Japanese maples are a beautiful and popular choice for many homeowners. They are a staple in many gardens and landscapes due to their vibrant fall colors and unique foliage. Japanese maples often suffer health issues that are environmental in nature, but they are also susceptible to some common diseases (many of which are shared throughout the Acer genus). Diseases of Japanese maples can cause spots on leaves, wilting, or even death. Luckily, most Japanese maple diseases can be prevented or managed with proper care and maintenance.
Verticillium wilt is caused by a soil-borne fungus that enters the roots of the plant and blocks the flow of water and nutrients. Symptoms of verticillium wilt include sudden wilting of leaves, yellowing of foliage, and dieback of branches. To prevent this disease, avoid planting Japanese maples in soil that has previously had plants infected with verticillium wilt. Also, practice good garden hygiene by removing any infected plant material immediately.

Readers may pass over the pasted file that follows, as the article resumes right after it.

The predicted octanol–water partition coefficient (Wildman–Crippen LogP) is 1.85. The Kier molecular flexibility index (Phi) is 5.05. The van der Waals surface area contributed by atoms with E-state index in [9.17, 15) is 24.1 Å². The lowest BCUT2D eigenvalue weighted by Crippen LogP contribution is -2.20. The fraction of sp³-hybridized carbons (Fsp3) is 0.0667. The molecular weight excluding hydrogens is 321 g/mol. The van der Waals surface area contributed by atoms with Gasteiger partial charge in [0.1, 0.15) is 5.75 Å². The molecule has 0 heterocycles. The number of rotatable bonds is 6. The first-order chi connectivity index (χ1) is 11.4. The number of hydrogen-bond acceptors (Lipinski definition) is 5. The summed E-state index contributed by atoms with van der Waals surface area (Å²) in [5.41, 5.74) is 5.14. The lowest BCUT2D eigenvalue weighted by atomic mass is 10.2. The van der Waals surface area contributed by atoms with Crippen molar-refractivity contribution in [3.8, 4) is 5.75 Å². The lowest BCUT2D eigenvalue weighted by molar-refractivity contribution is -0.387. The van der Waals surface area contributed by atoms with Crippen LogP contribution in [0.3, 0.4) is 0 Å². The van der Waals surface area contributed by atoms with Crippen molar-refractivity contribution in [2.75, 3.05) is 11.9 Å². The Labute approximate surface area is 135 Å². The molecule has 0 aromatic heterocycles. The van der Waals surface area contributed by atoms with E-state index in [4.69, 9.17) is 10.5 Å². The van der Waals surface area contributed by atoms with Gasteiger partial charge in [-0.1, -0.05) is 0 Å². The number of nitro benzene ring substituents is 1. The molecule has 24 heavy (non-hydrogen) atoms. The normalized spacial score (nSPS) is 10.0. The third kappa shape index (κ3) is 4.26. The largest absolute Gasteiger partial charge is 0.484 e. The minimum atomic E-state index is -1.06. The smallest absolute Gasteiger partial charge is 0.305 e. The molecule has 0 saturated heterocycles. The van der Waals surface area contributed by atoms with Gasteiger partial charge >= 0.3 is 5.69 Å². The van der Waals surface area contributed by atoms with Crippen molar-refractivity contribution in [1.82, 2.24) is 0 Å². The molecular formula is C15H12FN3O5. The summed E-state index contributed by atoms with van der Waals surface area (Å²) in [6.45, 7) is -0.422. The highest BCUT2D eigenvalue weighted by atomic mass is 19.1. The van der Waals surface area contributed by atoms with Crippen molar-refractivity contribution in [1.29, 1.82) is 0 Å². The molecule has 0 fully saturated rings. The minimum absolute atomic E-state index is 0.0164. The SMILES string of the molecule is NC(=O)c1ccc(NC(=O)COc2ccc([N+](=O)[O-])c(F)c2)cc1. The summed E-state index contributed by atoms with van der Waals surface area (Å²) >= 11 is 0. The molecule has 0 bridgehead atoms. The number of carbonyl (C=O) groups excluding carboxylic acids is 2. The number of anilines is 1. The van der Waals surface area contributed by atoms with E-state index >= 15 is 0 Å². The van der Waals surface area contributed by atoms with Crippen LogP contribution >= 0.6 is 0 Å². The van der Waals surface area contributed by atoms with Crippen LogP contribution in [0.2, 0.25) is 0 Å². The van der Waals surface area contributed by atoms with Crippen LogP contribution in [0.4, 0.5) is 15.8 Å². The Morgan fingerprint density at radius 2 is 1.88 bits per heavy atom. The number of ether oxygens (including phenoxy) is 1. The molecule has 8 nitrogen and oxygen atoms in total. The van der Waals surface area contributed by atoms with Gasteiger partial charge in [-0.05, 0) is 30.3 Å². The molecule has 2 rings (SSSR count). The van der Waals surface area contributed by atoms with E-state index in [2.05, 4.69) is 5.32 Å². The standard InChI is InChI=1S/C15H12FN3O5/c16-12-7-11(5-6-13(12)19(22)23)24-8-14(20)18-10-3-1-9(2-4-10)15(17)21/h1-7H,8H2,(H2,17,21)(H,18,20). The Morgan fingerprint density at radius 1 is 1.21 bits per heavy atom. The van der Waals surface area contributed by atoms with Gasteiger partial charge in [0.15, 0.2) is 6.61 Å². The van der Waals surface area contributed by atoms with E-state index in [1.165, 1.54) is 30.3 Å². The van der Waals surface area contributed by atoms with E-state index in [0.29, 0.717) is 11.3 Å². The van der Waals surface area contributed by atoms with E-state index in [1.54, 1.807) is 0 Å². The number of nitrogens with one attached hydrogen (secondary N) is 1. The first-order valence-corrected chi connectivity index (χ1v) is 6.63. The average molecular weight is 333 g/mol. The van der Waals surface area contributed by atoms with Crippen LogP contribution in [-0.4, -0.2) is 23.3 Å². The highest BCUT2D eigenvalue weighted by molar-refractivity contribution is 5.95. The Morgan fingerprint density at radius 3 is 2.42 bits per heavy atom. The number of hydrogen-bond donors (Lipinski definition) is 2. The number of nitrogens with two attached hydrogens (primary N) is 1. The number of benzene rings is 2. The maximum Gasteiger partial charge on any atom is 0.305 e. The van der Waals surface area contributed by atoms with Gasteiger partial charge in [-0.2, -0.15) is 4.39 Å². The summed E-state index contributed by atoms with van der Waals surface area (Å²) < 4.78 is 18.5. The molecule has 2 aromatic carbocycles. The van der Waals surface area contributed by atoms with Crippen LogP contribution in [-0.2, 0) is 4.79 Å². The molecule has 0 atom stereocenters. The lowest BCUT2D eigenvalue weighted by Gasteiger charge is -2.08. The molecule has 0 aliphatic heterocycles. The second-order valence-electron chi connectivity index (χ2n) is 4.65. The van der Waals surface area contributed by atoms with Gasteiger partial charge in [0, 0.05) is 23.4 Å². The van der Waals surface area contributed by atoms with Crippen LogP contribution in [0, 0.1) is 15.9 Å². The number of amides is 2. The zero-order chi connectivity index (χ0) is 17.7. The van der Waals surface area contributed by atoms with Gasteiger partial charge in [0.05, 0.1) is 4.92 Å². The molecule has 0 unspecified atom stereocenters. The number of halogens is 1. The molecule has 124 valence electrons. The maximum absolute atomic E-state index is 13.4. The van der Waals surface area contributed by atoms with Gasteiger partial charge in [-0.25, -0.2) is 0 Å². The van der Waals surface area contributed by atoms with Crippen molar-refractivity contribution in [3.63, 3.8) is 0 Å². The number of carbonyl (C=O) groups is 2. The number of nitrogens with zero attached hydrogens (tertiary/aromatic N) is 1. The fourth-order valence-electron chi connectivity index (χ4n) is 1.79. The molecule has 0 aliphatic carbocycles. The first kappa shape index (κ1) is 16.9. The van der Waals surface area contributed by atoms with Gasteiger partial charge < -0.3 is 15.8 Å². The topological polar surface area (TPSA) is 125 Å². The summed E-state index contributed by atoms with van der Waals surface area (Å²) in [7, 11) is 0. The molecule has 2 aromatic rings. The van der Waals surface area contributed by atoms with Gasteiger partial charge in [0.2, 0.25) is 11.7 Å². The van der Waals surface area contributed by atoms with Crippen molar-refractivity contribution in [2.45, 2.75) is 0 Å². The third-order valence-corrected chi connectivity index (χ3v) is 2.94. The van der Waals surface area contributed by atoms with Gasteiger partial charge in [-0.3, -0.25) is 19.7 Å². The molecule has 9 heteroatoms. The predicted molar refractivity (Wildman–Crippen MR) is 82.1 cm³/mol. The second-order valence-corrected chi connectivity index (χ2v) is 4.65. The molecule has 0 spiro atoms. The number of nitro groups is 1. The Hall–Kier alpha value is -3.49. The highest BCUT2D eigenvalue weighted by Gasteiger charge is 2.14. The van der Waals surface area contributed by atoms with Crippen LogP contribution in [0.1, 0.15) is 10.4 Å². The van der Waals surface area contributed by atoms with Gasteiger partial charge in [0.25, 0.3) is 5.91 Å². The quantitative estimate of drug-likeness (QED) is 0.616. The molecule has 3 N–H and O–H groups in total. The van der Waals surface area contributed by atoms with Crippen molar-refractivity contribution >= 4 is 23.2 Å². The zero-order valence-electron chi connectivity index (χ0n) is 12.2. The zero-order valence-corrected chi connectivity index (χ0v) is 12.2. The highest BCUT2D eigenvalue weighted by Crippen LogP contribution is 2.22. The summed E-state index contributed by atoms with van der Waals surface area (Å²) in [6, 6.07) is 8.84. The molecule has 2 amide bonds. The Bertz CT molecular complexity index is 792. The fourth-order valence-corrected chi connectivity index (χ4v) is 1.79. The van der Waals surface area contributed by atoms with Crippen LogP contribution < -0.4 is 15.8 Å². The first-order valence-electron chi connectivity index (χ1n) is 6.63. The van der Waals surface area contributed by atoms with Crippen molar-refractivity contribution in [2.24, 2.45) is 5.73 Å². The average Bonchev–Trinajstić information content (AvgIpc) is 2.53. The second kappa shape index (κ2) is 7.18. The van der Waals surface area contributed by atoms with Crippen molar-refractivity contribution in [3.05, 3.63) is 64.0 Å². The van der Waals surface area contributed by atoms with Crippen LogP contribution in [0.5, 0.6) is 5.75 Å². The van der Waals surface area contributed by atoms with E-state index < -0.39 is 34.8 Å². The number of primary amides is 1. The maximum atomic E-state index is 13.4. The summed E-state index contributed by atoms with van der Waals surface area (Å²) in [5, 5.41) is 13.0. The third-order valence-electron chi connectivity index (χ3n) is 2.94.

Cankers are caused by various fungi which typically enter a tree through wounded or otherwise compromised bark. Symptoms of cankers include sunken areas on the bark, withered leaves, and dead branches. To prevent canker, avoid injuring the bark of the Japanese maple during pruning or other garden activities. Never girdle the trunk, drill a hole, or hang anything from the branches of your Japanese maple tree. Also, make sure to keep the soil around the tree moist but not waterlogged.
Occasionally, we see the fungal infection anthracnose on Japanese Maples. Just like with other members of the Acer genus, this fungus attacks the leaves of Japanese Maple trees, causing brown or black spots on the leaves, which can eventually cause them to fall off. Prevention is the best strategy for these trees. To prevent anthracnose, make sure that your Japanese maple has adequate drainage and avoid overhead watering.
Phyllosticta Leaf Spot
Phyllosticta Leaf Spot is a fungal disease that sometimes affects Japanese maples. Symptoms include small, circular brown or black spots on the leaves. To prevent this disease, practice good garden hygiene by removing any fallen leaves from around the Japanese maple. Also, make sure that the tree is watered properly and that it receives enough sunlight.
Japanese maples are a beautiful addition to any garden, but they are susceptible to diseases like any other tree. It is important to take precautions to prevent these diseases from occurring.
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